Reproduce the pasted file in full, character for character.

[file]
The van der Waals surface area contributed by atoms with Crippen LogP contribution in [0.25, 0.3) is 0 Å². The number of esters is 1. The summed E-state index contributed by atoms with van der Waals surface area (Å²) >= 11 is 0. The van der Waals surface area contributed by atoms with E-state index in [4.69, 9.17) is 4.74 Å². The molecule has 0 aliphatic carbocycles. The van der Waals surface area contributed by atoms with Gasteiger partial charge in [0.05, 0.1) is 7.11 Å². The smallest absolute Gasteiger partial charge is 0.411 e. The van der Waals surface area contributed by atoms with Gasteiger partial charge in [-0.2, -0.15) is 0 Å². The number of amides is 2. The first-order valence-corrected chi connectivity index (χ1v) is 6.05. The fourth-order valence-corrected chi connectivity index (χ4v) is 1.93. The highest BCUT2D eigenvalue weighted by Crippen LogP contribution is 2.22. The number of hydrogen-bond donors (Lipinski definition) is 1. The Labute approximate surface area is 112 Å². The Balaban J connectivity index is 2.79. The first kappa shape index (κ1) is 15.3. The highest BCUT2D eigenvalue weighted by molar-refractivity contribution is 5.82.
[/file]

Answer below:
The van der Waals surface area contributed by atoms with Crippen LogP contribution in [0.25, 0.3) is 0 Å². The number of esters is 1. The summed E-state index contributed by atoms with van der Waals surface area (Å²) >= 11 is 0. The van der Waals surface area contributed by atoms with E-state index in [4.69, 9.17) is 4.74 Å². The molecule has 0 aliphatic carbocycles. The van der Waals surface area contributed by atoms with Gasteiger partial charge in [0.05, 0.1) is 7.11 Å². The smallest absolute Gasteiger partial charge is 0.411 e. The van der Waals surface area contributed by atoms with Gasteiger partial charge in [-0.2, -0.15) is 0 Å². The number of amides is 2. The first-order valence-corrected chi connectivity index (χ1v) is 6.05. The fourth-order valence-corrected chi connectivity index (χ4v) is 1.93. The highest BCUT2D eigenvalue weighted by Crippen LogP contribution is 2.22. The number of hydrogen-bond donors (Lipinski definition) is 1. The Labute approximate surface area is 112 Å². The Balaban J connectivity index is 2.79. The first kappa shape index (κ1) is 15.3. The highest BCUT2D eigenvalue weighted by molar-refractivity contribution is 5.82.